CHIPALATTA

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Fans, city could use a Rookie of the Year chase


If Jim Crane and Jeff Luhnow want to infuse some excitement for fans this season, let Bo Porter write the name George Springer on the opening day lineup.

Against the Yankees. In Minute Maid Park. April 1.

It doesn’t seem likely the Astros will be chasing a pennant or even the playoffs in 2014. But if one of their players is in the Rookie of the Year chase, fans would pay attention. In April and in September.

The Astros haven’t had a legitimate ROY candidate in quite some time, but they’ve “stolen” more opportunities in recent years from potential candidates.  Here are a few:

  • Jarred Cosart. Debut July 12, 2013. He was the top pitching prospect in the system since coming over in the Hunter Pence trade in 2011. ROY: Wil Myers, Tampa Bay.
  • Jose Altuve. Debut July 20, 2011. He was an All Star in his first full season (2012), but played only 57 games after making the jump from Corpus Christi in his rookie season. ROY: Bryce Harper, Washington.
  • Jason Castro. Debut June 22, 2010. Actually, probably made the jump to the majors a half-season too early. Didn’t light it up in the half season in 2010, but would have been tough to make his mark then. Perhaps waiting until 2011 would have been better to get a full season.  ROY: Buster Posey, San Diego.
  • Hunter Pence. Debut April 28, 2007. Didn’t play a full season in his first year up, but finished third in the voting. ROY: Ryan Braun, Milwaukee.
  • Craig Biggio. Debut June 26, 1988. Mid-season callup in 1988 and won a Silver Slugger in his first full season in 1989. ROY: Chris Sabo, Cincinnati.

There are some other mid-season call ups who may have had a chance in a full season. In fact, the Astros have had countless rookies over the past few seasons, most of whom wouldn’t warrant any consideration as a ROY prospect.

Springer, on the other hand, will have all types of pressure and expectations, if only because he’s ranked high on every prospect list and because he hit the lights out of the baseball at Corpus Christi and Oklahoma City in 2013.

But, as the organization continues it reformation project and Houston fans continue to be patient — okay, some fans continue to be patient — getting the 24-year-old (yes, 24!) on the field Day 1 of 2014 could be a huge PR bonus for the Astros.

Tell me, what else can he improve at AAA? Of course, he could learn to cut down on Ks or continue to hone his plate skills or learn how to read the ball off the bat from center field even better. Yet, most of the those things, he can learn with a major league hitting instructor while playing against major league pitching.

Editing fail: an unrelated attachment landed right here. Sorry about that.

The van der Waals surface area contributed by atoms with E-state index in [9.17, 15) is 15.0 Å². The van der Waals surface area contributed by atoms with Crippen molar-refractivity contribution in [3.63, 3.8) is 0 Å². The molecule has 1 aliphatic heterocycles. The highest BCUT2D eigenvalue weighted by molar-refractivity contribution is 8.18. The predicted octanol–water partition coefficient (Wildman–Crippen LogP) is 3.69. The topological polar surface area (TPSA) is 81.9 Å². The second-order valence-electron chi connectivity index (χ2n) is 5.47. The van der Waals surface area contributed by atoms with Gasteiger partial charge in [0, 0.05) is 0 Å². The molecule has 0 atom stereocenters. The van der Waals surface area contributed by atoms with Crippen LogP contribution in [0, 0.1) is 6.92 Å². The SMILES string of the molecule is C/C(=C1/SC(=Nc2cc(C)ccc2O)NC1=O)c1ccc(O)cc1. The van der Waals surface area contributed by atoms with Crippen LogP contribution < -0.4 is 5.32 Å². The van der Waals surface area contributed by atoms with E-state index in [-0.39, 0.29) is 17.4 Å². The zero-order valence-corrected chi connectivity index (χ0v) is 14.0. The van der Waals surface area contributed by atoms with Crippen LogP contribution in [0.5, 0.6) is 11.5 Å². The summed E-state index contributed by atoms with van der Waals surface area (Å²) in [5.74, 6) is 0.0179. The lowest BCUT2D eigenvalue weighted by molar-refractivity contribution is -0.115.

Where would he hit? That would depend on how well he plays in spring training. Third in the order shouldn’t surprise anyone. If the Astros want to take the slow path, hit him sixth. Just hit him!

Is there anyone among us — anyone in Houston for that matter — who can make any sort of case to leave Springer in OKC for even one more day?

Where should he hit in the order? Where in the field should he play? Would you DH Springer and flank Dexter Fowler with L.J. Hoes and Robbie Grossman?

One last thought: If the Astros play their cards right and plan promotions accordingly, Houston could have rookie of the year candidates for the next several years. Think about it:

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About Chip Bailey

Chip Bailey lives in beautiful Colorado Springs, CO, and wakes up each morning to the tallest spot in the region, Pikes Peak. He is an author and former sports editor and sportswriter who has followed the Astros for more than 50 years. A native of another picturesque city, Natchitoches, La., Chip enjoys watching baseball at most any level, especially pro and college. Several years ago, he worked as an associate of Pastor John Bosman, who enjoyed giving nick names to his staff. Pastor Bosman came up with Chipalatta, and it has stuck.

8 comments on “Fans, city could use a Rookie of the Year chase

  1. Dan P
    January 30, 2014

    It is pretty simple Chip. As I wrote earlier this week – Springer would have been the best OF on the team last season even with a big drop in production from the minors to the majors. He needs to open the season here – period.
    I think he should hit between 3rd and 5th. I’m assuming he can take the pressure or would not have shown at every level – so I pick 3rd.
    Having not seen him play at all – I will let the suits and Bo decide where he plays in the OF. But I would play him in the OF and DH other guys, like Carter.
    Not worried about future ROY chases yet – just the one sitting in front of us in 2014.

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  2. Steven
    January 30, 2014

    I know that I am in the minority on this one – I would start, assuming spring training shows enough from all 3 – Springer in RF, Fowler in CF, and Krauss in LF. Seems to be the best offensive potential you can put out there – and use Hoes to spell Krauss against lefties, or a defensive/baserunning solution to a tight spot.